[Eeglablist] PhD studentship - Division of Psychiatry, University of Nottingham

Maddie Groom Maddie.Groom at nottingham.ac.uk
Mon Feb 1 01:22:49 PST 2010

3 year Doctoral Studentship available in "Electrophysiological correlates of cognitive control in children with tics with and without comorbid ADHD symptoms"

School of Community Health Sciences
Division of Psychiatry
University of Nottingham, UK

Start date: October 2010

Applications are invited for a PhD Studentship in the School of Community Health Sciences, Division of Psychiatry. The studentship is intended to support postgraduate investigators seeking to establish a career in neuropsychiatric research using neuroimaging techniques. Within the first three months of the studentship a research training programme will be jointly agreed by the student and the supervisors. This will comprise courses and modules organised by the Graduate School and those available within the Faculty of Medicine and Health Sciences. The Division of Psychiatry is one of four divisions within the School of Community Health Sciences. The Division has a growing capacity and reputation for research in cognitive and developmental neurosciences and holds major grants from Research Councils (MRC, ESRC), leading UK charities (Wellcome Trust) and governmental sources (NIHR). Please visit the Divisional web site for more information see: http://www.nottingham/chs/divisions/psychiatry. The Division has excellent relationships with international academic partners, in particular the European Network of Hyperkinetic Disorders (EuNetHyDis) and Tourettes Action, providing excellent opportunities for the student to develop relationships with researchers at other institutions and to become established in the international scientific community.

The student will join the Mind, Brain, Behaviour Group (MBBG), a group of researchers within the Division of Psychiatry whose primary interests are in developing and refining neuroimaging techniques to uncover the neuro-biological causes of psychiatric disorders. The student will also benefit from strong links between the Division of Psychiatry and Nottinghamshire Healthcare NHS Trust, reflected in part funding of the studentship by the Institute of Mental Health (IMH). The IMH represents collaboration between the University and Nottinghamshire Healthcare Trust which has created a stimulating and supporting environment to foster research of the highest quality into improving outcomes in mental health and learning disability. It brings together NHS researchers from different professional backgrounds with University researchers from a wide variety of academic disciplines. This multidisciplinary approach produces the high quality information required for the implementation of evidence-based practice. For more information about IMH see: http://www.institutemh.org.uk/-home-.html.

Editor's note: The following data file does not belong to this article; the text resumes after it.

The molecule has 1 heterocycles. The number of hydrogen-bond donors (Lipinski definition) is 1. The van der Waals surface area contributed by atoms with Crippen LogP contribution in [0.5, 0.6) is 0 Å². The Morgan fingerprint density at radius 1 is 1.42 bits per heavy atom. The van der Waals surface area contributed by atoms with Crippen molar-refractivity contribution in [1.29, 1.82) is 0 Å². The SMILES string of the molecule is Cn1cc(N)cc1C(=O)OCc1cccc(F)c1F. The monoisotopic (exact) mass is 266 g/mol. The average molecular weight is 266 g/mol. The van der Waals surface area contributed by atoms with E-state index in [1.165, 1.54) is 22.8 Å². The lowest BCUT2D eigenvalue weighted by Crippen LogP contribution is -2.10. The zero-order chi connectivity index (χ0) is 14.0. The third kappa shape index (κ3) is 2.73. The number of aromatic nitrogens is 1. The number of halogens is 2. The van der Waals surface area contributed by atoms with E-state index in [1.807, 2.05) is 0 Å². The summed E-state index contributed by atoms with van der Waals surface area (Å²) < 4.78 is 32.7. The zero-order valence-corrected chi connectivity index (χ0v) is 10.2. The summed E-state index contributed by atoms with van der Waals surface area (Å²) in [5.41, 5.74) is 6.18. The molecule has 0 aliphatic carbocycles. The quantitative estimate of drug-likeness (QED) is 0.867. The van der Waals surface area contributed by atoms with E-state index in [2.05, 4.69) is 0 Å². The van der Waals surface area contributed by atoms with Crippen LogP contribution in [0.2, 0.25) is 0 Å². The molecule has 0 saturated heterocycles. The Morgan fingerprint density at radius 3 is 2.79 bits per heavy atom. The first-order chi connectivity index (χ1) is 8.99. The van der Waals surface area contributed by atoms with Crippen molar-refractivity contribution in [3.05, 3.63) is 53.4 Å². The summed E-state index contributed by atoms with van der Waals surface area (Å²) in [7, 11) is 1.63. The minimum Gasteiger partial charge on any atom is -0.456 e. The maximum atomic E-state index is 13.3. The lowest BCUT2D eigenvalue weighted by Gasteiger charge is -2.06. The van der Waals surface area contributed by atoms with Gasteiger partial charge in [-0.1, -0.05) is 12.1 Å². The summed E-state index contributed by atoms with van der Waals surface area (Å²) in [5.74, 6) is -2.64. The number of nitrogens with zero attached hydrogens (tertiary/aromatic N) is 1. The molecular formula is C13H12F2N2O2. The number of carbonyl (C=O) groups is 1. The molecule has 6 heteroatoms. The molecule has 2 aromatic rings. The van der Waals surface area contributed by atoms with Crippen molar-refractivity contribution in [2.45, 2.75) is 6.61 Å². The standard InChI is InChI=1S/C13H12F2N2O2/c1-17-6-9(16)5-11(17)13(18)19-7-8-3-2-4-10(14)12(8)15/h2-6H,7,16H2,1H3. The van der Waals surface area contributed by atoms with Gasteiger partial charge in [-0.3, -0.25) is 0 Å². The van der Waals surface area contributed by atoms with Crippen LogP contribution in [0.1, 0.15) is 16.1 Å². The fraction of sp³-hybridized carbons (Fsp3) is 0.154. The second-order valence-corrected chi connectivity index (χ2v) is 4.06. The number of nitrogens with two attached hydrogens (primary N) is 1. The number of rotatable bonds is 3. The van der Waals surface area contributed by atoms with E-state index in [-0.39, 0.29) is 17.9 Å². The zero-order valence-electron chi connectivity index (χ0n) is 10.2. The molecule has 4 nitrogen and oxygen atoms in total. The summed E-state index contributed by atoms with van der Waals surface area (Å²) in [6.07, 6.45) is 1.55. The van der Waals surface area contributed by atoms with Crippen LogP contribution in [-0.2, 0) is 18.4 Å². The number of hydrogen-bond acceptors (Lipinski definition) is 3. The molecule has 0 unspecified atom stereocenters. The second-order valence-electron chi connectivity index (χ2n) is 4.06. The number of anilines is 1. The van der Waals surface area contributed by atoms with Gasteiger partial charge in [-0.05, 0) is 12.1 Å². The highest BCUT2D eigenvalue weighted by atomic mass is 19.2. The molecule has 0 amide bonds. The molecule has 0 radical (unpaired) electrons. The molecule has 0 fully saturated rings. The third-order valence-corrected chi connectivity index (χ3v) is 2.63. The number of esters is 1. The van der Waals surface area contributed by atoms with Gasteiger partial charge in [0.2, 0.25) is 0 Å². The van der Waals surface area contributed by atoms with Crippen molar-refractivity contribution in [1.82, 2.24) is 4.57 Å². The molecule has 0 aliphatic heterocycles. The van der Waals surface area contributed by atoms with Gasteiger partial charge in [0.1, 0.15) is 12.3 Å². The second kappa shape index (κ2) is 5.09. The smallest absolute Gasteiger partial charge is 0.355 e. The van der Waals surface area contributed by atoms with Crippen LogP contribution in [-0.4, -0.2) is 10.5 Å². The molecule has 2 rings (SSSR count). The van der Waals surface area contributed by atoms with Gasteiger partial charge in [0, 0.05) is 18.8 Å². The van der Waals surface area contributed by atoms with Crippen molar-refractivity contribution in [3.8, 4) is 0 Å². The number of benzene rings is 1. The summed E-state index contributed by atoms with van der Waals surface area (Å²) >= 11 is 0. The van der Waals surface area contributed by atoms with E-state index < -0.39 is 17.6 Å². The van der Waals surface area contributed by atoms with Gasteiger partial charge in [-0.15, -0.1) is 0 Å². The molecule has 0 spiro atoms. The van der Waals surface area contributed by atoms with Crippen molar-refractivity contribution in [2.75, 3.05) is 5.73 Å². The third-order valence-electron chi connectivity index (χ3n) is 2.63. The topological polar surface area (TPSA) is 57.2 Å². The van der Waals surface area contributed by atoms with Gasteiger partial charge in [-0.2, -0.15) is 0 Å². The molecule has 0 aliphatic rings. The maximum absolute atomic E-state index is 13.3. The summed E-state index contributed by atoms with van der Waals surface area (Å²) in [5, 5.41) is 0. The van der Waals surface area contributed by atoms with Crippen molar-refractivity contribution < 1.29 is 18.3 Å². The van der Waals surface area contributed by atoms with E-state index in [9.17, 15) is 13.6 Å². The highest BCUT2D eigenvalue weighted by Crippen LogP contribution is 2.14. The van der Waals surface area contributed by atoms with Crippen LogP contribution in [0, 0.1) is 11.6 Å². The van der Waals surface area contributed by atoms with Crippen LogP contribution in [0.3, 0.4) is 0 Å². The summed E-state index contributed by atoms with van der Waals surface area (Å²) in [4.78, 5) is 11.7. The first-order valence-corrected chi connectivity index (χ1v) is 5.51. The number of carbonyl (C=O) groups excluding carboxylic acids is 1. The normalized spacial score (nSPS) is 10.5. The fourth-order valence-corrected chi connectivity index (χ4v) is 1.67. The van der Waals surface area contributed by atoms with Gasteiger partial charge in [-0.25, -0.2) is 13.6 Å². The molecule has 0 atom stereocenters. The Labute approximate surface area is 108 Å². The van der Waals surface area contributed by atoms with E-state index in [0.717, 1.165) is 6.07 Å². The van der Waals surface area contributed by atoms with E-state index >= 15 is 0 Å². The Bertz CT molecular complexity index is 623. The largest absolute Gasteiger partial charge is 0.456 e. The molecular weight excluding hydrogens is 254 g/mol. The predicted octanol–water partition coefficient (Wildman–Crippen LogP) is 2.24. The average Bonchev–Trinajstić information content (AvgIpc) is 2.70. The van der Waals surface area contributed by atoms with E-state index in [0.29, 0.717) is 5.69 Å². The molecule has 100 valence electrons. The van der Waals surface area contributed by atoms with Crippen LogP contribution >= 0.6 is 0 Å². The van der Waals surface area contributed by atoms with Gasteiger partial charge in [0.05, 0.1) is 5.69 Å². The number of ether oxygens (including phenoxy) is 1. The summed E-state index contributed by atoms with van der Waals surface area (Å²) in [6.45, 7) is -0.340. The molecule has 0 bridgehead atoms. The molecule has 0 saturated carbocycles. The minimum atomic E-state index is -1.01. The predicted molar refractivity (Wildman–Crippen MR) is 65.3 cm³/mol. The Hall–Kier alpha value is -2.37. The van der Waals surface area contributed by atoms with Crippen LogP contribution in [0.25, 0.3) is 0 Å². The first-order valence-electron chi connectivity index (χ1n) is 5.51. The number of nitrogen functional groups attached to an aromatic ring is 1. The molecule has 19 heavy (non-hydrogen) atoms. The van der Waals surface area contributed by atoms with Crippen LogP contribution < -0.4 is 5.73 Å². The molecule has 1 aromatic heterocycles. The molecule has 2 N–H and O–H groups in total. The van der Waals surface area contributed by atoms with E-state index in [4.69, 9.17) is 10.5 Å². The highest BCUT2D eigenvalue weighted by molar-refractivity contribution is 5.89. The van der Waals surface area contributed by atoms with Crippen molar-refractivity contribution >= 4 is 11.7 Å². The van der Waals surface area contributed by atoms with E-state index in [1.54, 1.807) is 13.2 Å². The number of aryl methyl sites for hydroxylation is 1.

This full-time, three-year studentship will cover the cost of PhD fees, at the Home/European rate of £3,460 (subject to confirmation) and a tax-free stipend of £13,290 (09/10 level subject to uplift) and starts in October 2010.